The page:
Application of Issue estoppel in the administration of Criminal Justice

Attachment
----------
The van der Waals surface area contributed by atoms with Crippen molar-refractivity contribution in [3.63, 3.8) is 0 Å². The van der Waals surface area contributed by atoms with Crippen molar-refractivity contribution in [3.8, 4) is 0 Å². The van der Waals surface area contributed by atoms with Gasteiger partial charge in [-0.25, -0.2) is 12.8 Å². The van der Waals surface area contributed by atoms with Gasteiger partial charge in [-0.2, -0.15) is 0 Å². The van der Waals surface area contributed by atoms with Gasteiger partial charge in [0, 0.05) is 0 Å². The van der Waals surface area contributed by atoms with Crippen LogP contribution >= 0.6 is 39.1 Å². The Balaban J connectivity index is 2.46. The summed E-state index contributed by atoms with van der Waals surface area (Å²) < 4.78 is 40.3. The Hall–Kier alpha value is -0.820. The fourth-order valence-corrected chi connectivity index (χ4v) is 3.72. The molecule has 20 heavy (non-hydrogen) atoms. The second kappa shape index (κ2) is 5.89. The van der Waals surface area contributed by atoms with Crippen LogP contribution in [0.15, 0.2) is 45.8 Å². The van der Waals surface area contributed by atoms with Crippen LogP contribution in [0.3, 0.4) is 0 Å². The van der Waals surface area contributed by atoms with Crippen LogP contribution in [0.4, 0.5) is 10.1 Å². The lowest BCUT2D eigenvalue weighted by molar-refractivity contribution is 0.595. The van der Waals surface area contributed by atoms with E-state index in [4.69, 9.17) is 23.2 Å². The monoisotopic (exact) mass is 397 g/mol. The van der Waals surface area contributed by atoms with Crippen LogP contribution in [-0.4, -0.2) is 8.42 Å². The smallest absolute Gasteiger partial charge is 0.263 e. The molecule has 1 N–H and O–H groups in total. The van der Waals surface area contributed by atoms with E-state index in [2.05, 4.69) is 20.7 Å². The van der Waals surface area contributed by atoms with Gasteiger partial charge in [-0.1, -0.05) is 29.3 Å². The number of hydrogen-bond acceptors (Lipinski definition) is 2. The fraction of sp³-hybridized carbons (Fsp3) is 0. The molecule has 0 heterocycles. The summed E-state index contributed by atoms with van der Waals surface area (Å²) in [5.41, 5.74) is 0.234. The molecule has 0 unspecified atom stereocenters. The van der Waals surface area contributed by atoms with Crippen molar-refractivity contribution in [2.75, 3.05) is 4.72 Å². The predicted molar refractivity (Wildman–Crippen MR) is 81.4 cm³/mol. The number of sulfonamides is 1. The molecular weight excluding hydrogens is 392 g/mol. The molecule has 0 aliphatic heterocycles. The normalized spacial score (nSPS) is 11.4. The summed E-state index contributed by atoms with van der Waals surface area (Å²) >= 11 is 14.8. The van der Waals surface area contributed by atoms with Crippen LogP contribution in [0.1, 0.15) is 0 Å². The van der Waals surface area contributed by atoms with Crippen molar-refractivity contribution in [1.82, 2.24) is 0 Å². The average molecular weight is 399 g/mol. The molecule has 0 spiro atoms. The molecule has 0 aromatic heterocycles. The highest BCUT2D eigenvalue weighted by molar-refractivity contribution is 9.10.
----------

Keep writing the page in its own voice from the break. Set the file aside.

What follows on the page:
The issue estoppel which is comparatively a recent development in the arena of administration of criminal Justice the matter has been considered by the Supreme Court in several decisions, such as, Pritam Singh v. State of Punjab, Manipur Administration v. Thokchom , Piara Singh v. State of Punjab, , Ravinder Singh v. State of Haryana, , Mohar Rat v. State of Bihar, . In Masud Khan v. State of U.P., the principle of issue estoppel has been described thus. Where an issue of fact has been tried by a competent court on a former occasion and a finding has been reached in favour of an accused, such a finding would constitute an estoppel or res judicata against the prosecution not as a bar to the trial and conviction of the accused for a different or distinct offence but as precluding the reception of evidence to disturb that finding of fact when the accused is tried subsequently even for a different offence which might be permitted by law. It has however been clearly laid down by the Supreme Court in the said decision that the principle of issue estoppel applies to two criminal proceedings. It is therefore evident that a decision of the civil court will not be binding on the parties In a criminal proceeding unless the decision is of such nature as mentioned in Section 41 of the Evidence Act or it is a decision of a civil court between the same parties concerning a dispute of civil nature relating to question of title. Now taking a consistent view of the provisions of law including the Sections 40 to 43 of the Evidence Act and the different decisions of the Supreme Court discussed above it can be stated by way of summarisation that ordinarily a civil court decision is not bending on the criminal court nor is a criminal court decision binding on the civil court. A decision of a competent court in respect of any matter mentioned in Section 41 of the Evidence Act is however conclusive proof of certain facts mentioned therein and to that extent such decision is binding everywhere. A decision of a civil court relating to title is however binding on the parties and in that sense such decision of a competent court cannot be reopened as between the same parties and therefore a question of title which has been decided by a competent civil court cannot be reagitated in a criminal proceeding between the same parties inasmuch as it is the civil court which is competent to decide title and not the criminal court. Decisions on other matters which will fall within the jurisdiction of the criminal court to determine for the disposal of any particular criminal case will be a matter for the criminal court to decide on the basis of evidence that may be adduced before it irrespective of whether such question was earlier decided by any civil court in any civil action. In view of the position of law as discussed above there is therefore no question of apprehending that a decision of the civil court in the suit in respect of the present matter will automatically lead to a conviction of the accused In the criminal case without trial by the criminal court and irrespective of the question whether the elements of the offence under Section 409 IPC have been satisfied in this case, not withstanding any decree in the civil suit even if passed In favour of the complainant appellant. It is also to be noted here that in the particular circumstances where a decision of the civil court becomes binding on the criminal court, as discussed above, and if actions are pending in both civil and criminal courts in such a situation, it is only fit and proper that either the criminal case pending in the criminal court may be stayed till disposal of the civil case or both the civil case and the criminal case may be allowed to proceed simultaneously, but there must not be a stay of the civil case in such a situation. Even otherwise where the decision in the civil case is not binding in the criminal case, the civil case should not be stayed for light grounds on mere asking and stay should be granted only in exceptional circumstances for weighty reasons.